«The work ends with a careful study of the events suffered by volcanic eruptions and other soil conditions, whether under geological respect, or under the respect of fertility and products.
It is a work that must not only be pleasant to the Brontesi, but will be welcomed by the lovers of historical studies. The Holy Father himself has deigned it to honor Brief.»

Many, like the same Civiltà Cattolica, judge the historical reconstructions made by the Capuchin friar, written more with "patrious love" than with research, documents and study;  another historian of ours, Benedetto Radice, defined "chaotic" the attempt done by the De Luca, even if, affirms, "of that he must also be given praise".

Published more than 50 books among which "The right of pro­perty in the teaching and the facts of the church" (two volumes, Catania 1853), "The divine and human rights" (in two volumes, Catania 1854 and Palermo 1857), "Consecrator crist. matrimoni" (Catania, 1871)".

As a "good fellow villager", father Gesualdo De Luca joined the enemies and detractors chorus that were trying to confute and demolish the advanced thesis of Nicola Spedalieri.

In his book "Il contratto sociale discusso a mente dei sacri canoni" (The social contract talked while thinking of the holy canons), (Catania, 1882) turned ferocious criticisms to the thought of the philosopher defining him, among  other things, "a very miserable copycat of the most impious theories that crazy fellows ("Rousseau and others, equally delirious") had written about the origin and quality of the men's natural right and duties", and their "inauspicious shadow" that " ... is wrapped in so many contradictions ...".

Also, "excited by good friends, proposed, to straighten up this big work by the priest Spedalieri ... if God will grant me a long life".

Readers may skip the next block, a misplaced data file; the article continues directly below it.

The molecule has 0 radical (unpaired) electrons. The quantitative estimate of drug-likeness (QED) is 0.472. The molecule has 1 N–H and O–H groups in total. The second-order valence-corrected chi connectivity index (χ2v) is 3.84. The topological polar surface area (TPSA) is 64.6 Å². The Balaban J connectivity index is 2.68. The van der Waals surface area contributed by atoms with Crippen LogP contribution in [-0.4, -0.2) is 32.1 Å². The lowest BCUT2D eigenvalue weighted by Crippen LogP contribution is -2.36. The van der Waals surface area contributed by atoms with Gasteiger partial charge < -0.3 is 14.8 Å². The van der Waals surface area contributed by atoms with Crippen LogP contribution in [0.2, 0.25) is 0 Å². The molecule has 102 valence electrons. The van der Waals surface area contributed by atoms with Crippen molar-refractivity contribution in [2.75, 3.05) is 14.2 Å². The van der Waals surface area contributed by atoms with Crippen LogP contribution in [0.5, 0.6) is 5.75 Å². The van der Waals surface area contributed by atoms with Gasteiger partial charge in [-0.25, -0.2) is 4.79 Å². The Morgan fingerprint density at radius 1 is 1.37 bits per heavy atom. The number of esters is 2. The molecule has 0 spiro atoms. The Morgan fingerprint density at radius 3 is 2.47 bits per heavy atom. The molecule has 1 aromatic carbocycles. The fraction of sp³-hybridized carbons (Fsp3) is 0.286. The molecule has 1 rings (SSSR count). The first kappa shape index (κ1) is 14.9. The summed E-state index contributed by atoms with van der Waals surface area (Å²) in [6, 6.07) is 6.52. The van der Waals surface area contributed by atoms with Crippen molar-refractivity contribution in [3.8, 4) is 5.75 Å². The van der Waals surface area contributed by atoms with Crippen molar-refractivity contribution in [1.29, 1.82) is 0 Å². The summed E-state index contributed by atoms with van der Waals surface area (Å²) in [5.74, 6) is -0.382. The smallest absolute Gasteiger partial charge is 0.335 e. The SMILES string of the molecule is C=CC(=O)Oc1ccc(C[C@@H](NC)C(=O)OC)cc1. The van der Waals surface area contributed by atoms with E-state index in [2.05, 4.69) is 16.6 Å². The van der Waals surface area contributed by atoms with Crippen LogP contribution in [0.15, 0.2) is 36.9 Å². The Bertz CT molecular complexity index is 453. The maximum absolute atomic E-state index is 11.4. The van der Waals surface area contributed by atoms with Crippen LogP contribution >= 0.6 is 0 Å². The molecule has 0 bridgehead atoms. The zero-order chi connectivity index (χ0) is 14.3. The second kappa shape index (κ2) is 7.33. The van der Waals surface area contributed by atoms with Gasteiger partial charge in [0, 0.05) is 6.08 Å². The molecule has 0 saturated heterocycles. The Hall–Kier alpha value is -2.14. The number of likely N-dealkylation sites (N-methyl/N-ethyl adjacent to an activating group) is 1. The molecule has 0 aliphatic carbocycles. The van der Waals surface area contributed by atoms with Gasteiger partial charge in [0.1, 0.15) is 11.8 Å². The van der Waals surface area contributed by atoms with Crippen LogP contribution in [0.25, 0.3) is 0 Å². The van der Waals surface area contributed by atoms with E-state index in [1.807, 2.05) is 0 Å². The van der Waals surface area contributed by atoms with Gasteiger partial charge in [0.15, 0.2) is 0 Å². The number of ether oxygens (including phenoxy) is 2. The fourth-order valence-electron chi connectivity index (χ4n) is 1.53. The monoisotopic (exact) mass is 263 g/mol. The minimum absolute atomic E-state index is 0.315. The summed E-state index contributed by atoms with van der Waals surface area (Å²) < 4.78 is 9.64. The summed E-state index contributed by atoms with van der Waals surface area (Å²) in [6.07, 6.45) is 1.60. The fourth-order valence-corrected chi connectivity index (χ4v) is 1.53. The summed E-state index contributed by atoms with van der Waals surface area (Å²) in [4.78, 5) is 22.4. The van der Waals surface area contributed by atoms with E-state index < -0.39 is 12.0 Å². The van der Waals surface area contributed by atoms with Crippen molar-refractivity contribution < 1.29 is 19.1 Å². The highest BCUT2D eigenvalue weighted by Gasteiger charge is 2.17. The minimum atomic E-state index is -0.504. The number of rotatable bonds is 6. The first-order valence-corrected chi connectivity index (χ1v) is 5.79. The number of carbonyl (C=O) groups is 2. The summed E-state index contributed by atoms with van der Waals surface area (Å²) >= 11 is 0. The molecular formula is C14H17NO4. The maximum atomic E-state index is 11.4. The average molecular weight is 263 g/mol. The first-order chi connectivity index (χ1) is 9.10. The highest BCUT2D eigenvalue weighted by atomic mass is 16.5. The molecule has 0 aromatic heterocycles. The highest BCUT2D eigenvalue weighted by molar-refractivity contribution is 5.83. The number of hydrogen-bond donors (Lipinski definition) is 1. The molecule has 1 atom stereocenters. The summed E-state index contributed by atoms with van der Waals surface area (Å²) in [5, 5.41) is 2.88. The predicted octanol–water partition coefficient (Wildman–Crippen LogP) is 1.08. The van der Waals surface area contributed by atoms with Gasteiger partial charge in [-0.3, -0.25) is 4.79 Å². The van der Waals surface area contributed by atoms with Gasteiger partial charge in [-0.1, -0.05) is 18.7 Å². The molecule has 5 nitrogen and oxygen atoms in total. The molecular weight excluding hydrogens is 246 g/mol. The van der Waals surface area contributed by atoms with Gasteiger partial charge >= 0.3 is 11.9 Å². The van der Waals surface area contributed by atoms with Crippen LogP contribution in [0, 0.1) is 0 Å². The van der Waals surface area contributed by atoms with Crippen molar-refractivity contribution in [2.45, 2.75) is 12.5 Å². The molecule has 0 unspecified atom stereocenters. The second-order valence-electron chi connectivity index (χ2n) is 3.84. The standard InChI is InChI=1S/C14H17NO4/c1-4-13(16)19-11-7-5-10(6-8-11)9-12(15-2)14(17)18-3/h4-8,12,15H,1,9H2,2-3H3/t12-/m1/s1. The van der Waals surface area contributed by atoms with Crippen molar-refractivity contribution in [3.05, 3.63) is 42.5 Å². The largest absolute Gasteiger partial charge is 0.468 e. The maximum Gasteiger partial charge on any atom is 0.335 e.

«But - write Giuseppe Cimbali  (About Spedalieri - The insults of a century, Rome 1899) - the announ­ced destruction was not performed. Luckily, God did not grant ... the hoped longevity and the destruction remained only a criminal attempt».

Father Gesualdo worked to revive the fate of the small Convent of the PP. Capuchins of Bronte (a part of it, in 1882, had been used by the Municipality as a hospital) reorganizing it and directing it, with brief interruptions until death.

Gesualdo De Luca died in Bronte on 26 February 1892.

He is buried in the Bronte cemetery, under the floor in front of the altar of the Chapel of the Franciscan Order. The plaque thus reads: "Close this urn, the mortal remains, of MR Gesualdo De Luca, former Provincial Council, of many learned scholarly theological works, historical oratories, clear writer, of the Congress of the 3rd Order of the Franciscan Order. , founder, died of 78 years in 1892 at 26 Feb., pray ".
After almost four centuries from its construction, even the convent of the Capuchin Fathers, where friar Gesualdo lived and died, so he strenuously defended so much to suffer the prison, he closed its doors with the transfer to the other headquarters of the last two brothers remained.
Many documents and manuscripts that are kept in the library of the Convent, with the closing (September 2010), have been transferred to other places, probably in Messina.

Father Gesualdo De Luca, from a dra­wing taken from his book "Histo­ry of the town of Bronte" and (below) a painting preserved in the Ca­pizzi col­le­ge. Benedetto Radice speaks of him as "noticed to the ec­clesiastical world for his works about Canon Law, for his love of  the Bourbon and his turbulent spirit".

Gesualdo De Luca, frate cappuccino


The first pages of the "History of the City of Bronte" by Father Gesualdo De Luca (Milan, Typography of San Giuseppe, 1883). The Root, our other historian, defined the attempt made by De Luca as "chaotic", even if, he affirms, "of which he is praised".
And a lot of praise had to recognize him himself because in writing 40 years later his historical Memories of Bronte found the path already traced by the Capuchin friar who first tried to configure a scheme of the history of the City.
The Radice, albeit with different methods and a more modern approach, somehow found the way already outlined, a scheme already done that almost faithfully followed.


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The convent of the Capuchin fathers of Bronte


Translated by Sam Di BellaITALIAN VERSION